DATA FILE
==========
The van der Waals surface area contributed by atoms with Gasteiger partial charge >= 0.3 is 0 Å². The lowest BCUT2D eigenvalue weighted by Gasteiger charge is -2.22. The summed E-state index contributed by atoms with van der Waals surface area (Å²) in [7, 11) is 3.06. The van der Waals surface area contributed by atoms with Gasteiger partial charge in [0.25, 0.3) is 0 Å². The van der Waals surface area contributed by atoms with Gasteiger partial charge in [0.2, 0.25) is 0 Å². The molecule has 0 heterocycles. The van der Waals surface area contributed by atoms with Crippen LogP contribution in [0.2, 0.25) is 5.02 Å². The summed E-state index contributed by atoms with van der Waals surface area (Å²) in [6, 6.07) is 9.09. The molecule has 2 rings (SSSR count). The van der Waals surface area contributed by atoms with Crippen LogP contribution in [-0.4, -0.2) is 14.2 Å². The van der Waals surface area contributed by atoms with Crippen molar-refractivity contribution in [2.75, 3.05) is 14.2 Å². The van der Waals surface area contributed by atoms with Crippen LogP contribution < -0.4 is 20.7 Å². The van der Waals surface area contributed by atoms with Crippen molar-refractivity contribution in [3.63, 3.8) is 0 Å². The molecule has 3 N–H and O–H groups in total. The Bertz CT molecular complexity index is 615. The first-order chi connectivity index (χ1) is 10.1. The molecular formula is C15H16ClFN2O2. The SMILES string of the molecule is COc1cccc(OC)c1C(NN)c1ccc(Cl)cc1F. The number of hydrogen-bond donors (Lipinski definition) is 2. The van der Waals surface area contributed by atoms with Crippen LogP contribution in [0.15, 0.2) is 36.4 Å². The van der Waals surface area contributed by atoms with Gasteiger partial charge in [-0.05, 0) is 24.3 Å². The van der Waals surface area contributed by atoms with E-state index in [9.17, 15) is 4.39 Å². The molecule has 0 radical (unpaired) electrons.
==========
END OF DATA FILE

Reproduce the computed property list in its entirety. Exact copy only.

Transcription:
The van der Waals surface area contributed by atoms with Gasteiger partial charge >= 0.3 is 0 Å². The lowest BCUT2D eigenvalue weighted by Gasteiger charge is -2.22. The summed E-state index contributed by atoms with van der Waals surface area (Å²) in [7, 11) is 3.06. The van der Waals surface area contributed by atoms with Gasteiger partial charge in [0.25, 0.3) is 0 Å². The van der Waals surface area contributed by atoms with Gasteiger partial charge in [0.2, 0.25) is 0 Å². The molecule has 0 heterocycles. The van der Waals surface area contributed by atoms with Crippen LogP contribution in [0.2, 0.25) is 5.02 Å². The summed E-state index contributed by atoms with van der Waals surface area (Å²) in [6, 6.07) is 9.09. The molecule has 2 rings (SSSR count). The van der Waals surface area contributed by atoms with Crippen LogP contribution in [-0.4, -0.2) is 14.2 Å². The van der Waals surface area contributed by atoms with Crippen molar-refractivity contribution in [2.75, 3.05) is 14.2 Å². The van der Waals surface area contributed by atoms with Crippen LogP contribution < -0.4 is 20.7 Å². The van der Waals surface area contributed by atoms with Crippen molar-refractivity contribution in [3.63, 3.8) is 0 Å². The molecule has 3 N–H and O–H groups in total. The Bertz CT molecular complexity index is 615. The first-order chi connectivity index (χ1) is 10.1. The molecular formula is C15H16ClFN2O2. The SMILES string of the molecule is COc1cccc(OC)c1C(NN)c1ccc(Cl)cc1F. The number of hydrogen-bond donors (Lipinski definition) is 2. The van der Waals surface area contributed by atoms with Crippen LogP contribution in [0.15, 0.2) is 36.4 Å². The van der Waals surface area contributed by atoms with Gasteiger partial charge in [-0.05, 0) is 24.3 Å². The van der Waals surface area contributed by atoms with E-state index in [9.17, 15) is 4.39 Å². The molecule has 0 radical (unpaired) electrons.